Then the ball is definitely in their court. I've done my job by bringing my suggestions to the floor with explanations for why and why not based on my skill, creativity, and experience. If the Director or Producer choose to ignore what I have to say, then if we run into problems down the line, they can't look at me and claim that I should've known better or get a "why didn't you tell me?!" The only person they have to blame is themselves at that point.

Of course, the result could be that they become angry and there are unreasonable people out there who will turn that anger on you or the crew in an attempt to deflect their own failure. But, if you just say "No!" that kind of person would be mad at you anyway so it only helps you to cover yourself by just explaining why you think that their suggestion might be fraught with peril.

The other "ramification" is that because of a "poor" decision that results in problems later in the day, they'll be looking at you to somehow "fix" the day which generally results in some kind of compromise on subsequent shots in order to make the day. But again, if you warned the Director or Producer ahead of time, they may stomp around a little in frustration, but the best thing you can do is to refuse to get worked up too. Remain CALM and feign concern if need be, even if you're quietly laughing on the inside. It does no good to anyone or the situation to feed into someone else's angst.



PS... one caveat is when technical requirements just won't let me do what I'm asked to do. For instance, a few weeks ago I had to go shoot a famous musician on greenscreen. When I got to the location, the Producer showed me to a room that was just about one inch longer than the greenscreen. I wouldn't have adequate room to hang the green and I would have no room to properly light the green and get camera and other lighting in and do it right. So, I let them know that I couldn't do it there, told them exactly why, and another location was found nearby.


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#5 Sean Elder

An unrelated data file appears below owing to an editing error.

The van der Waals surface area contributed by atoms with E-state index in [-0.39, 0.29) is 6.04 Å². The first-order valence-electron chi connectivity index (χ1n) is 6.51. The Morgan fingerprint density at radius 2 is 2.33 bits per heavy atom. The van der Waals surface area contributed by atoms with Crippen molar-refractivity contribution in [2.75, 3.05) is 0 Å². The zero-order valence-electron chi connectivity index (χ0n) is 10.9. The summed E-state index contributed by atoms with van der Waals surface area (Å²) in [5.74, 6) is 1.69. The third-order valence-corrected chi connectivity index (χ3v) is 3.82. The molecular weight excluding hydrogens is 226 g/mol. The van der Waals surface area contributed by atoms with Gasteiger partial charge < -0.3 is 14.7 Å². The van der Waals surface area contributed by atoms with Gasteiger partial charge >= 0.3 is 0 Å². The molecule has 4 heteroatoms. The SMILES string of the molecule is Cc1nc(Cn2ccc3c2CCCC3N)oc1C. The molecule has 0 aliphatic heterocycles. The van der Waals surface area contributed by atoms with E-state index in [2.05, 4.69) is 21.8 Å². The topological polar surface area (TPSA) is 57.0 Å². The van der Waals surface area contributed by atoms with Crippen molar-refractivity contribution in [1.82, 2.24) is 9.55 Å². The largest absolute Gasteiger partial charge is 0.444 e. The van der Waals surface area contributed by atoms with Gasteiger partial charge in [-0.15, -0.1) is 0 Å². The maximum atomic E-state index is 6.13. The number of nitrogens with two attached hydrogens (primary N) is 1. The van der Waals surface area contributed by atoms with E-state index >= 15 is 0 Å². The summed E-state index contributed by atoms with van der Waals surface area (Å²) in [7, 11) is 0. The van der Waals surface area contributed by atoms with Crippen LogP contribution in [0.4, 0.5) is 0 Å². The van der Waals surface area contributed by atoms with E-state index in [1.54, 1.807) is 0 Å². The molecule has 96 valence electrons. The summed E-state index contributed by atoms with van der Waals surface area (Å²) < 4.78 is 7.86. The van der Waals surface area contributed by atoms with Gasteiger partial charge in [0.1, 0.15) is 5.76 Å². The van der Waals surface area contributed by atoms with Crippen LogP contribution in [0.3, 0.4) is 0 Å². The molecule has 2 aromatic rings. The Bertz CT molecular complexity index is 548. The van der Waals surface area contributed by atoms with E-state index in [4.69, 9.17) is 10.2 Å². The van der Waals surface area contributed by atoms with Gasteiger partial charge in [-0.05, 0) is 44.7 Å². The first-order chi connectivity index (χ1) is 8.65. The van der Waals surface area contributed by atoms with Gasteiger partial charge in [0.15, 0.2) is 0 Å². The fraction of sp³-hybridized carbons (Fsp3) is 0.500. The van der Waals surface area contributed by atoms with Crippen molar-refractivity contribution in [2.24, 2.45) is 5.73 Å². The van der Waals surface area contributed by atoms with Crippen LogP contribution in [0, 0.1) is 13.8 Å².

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Posted 08 March 2011 - 08:02 PM

I've run into the same situations where I've given the producer or director technical suggestions on how we could shoot the project. I usually don't give any advice or give out any information unless I am asked. Here's my question: When does saying "No" create a problem between yourself and classmates when you are asked about Dp'ing a project? Also, what kind of projects should one choose if the expectations placed on the DP are unrealistic.
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#6 Brian Dzyak

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Posted 08 March 2011 - 10:44 PM

I've run into the same situations where I've given the producer or director technical suggestions on how we could shoot the project. I usually don't give any advice or give out any information unless I am asked. Here's my question: When does saying "No" create a problem between yourself and classmates when you are asked about Dp'ing a project? Also, what kind of projects should one choose if the expectations placed on the DP are unrealistic.



It all depends on the situation. One example off the top of my head involved a couple of friends of mine who were asked to shoot the wedding of a major movie star. They went to scout the location, which was at her beach house in Malibu. The ceremony was to take place with the bride & groom overlooking the ocean at twilight.

They determined that to do it RIGHT they'd have to light the event to have a chance at a real exposure against the bright sky. The actress/bride refused to let them use any lighting at all.

So, they chose to say "thank you" and didn't do the job. It was a setup for failure and the distinct possibility that the client would have been very unhappy with the final product and not pay them for the work. So it was best for their careers to NOT do that job.


It's one thing to be innovative and figure things out when you don't have all the proper tools... but it's another to be put into situations that are nigh impossible, like the one above. What if the Director really wants a super wide shot of a gothic church interior with sharp beams of light cutting through the smoky air... and all you have to light with are two 1Ks and a Litepanel? Sometimes the appetite of those in charge is bigger than what they can afford and if they seem like unreasonable people who will put you in impossible situations AND blame you for it, then it's best to not even get involved in the first place or graciously walk away when it starts to go south.

Choose REALISTIC projects that have goals that are in line with the budget, schedule, and manpower... and the SKILLS of the manpower you have available. Not all crew are created equally so you have to know the limitations before asking too much.
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Metropolis Post

Visual Products

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rebotnix Technologies

Willys Widgets

Rig Wheels Passport

Abel Cine

Wooden Camera

Ritter Battery

Gamma Ray Digital Inc

Tai Audio

Technodolly

Opal

Paralinx LLC

CineTape

Aerial Filmworks